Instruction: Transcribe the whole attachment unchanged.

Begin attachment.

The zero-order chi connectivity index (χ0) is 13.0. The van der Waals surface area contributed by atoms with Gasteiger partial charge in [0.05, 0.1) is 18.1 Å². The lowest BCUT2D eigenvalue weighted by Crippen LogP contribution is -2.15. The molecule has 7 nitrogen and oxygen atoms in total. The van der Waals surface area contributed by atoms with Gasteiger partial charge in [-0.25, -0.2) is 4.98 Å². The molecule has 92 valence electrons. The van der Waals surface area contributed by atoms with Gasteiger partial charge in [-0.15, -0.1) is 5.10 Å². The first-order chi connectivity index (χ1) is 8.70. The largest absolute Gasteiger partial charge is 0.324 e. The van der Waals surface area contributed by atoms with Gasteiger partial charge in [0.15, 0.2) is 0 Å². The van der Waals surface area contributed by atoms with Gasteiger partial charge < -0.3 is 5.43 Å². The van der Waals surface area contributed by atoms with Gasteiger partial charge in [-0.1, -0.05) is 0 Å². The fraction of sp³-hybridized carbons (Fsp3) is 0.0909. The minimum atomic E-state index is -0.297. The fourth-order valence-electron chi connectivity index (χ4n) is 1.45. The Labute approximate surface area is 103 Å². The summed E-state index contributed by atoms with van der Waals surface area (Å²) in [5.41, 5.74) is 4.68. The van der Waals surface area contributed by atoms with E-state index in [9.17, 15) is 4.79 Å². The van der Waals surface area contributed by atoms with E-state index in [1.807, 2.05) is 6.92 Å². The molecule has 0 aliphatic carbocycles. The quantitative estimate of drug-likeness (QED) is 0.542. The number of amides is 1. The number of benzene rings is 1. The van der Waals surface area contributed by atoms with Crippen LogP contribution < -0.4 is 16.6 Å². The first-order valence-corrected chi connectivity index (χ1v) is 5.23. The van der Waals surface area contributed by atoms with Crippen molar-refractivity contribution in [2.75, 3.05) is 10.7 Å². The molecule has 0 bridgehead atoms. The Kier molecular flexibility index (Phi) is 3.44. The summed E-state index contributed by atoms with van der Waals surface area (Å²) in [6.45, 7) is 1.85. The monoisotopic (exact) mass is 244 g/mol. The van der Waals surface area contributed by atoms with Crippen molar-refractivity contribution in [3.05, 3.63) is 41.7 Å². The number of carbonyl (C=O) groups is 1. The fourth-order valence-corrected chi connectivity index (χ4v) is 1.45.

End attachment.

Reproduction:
The zero-order chi connectivity index (χ0) is 13.0. The van der Waals surface area contributed by atoms with Gasteiger partial charge in [0.05, 0.1) is 18.1 Å². The lowest BCUT2D eigenvalue weighted by Crippen LogP contribution is -2.15. The molecule has 7 nitrogen and oxygen atoms in total. The van der Waals surface area contributed by atoms with Gasteiger partial charge in [-0.25, -0.2) is 4.98 Å². The molecule has 92 valence electrons. The van der Waals surface area contributed by atoms with Gasteiger partial charge in [-0.15, -0.1) is 5.10 Å². The first-order chi connectivity index (χ1) is 8.70. The largest absolute Gasteiger partial charge is 0.324 e. The van der Waals surface area contributed by atoms with Gasteiger partial charge in [0.15, 0.2) is 0 Å². The van der Waals surface area contributed by atoms with Gasteiger partial charge < -0.3 is 5.43 Å². The van der Waals surface area contributed by atoms with Gasteiger partial charge in [-0.1, -0.05) is 0 Å². The fraction of sp³-hybridized carbons (Fsp3) is 0.0909. The minimum atomic E-state index is -0.297. The fourth-order valence-electron chi connectivity index (χ4n) is 1.45. The Labute approximate surface area is 103 Å². The summed E-state index contributed by atoms with van der Waals surface area (Å²) in [5.41, 5.74) is 4.68. The van der Waals surface area contributed by atoms with E-state index in [9.17, 15) is 4.79 Å². The van der Waals surface area contributed by atoms with E-state index in [1.807, 2.05) is 6.92 Å². The molecule has 0 aliphatic carbocycles. The quantitative estimate of drug-likeness (QED) is 0.542. The number of amides is 1. The number of benzene rings is 1. The van der Waals surface area contributed by atoms with Crippen LogP contribution < -0.4 is 16.6 Å². The first-order valence-corrected chi connectivity index (χ1v) is 5.23. The van der Waals surface area contributed by atoms with Crippen molar-refractivity contribution in [2.75, 3.05) is 10.7 Å². The molecule has 0 bridgehead atoms. The Kier molecular flexibility index (Phi) is 3.44. The summed E-state index contributed by atoms with van der Waals surface area (Å²) in [6.45, 7) is 1.85. The monoisotopic (exact) mass is 244 g/mol. The van der Waals surface area contributed by atoms with Crippen molar-refractivity contribution in [3.05, 3.63) is 41.7 Å². The number of carbonyl (C=O) groups is 1. The fourth-order valence-corrected chi connectivity index (χ4v) is 1.45.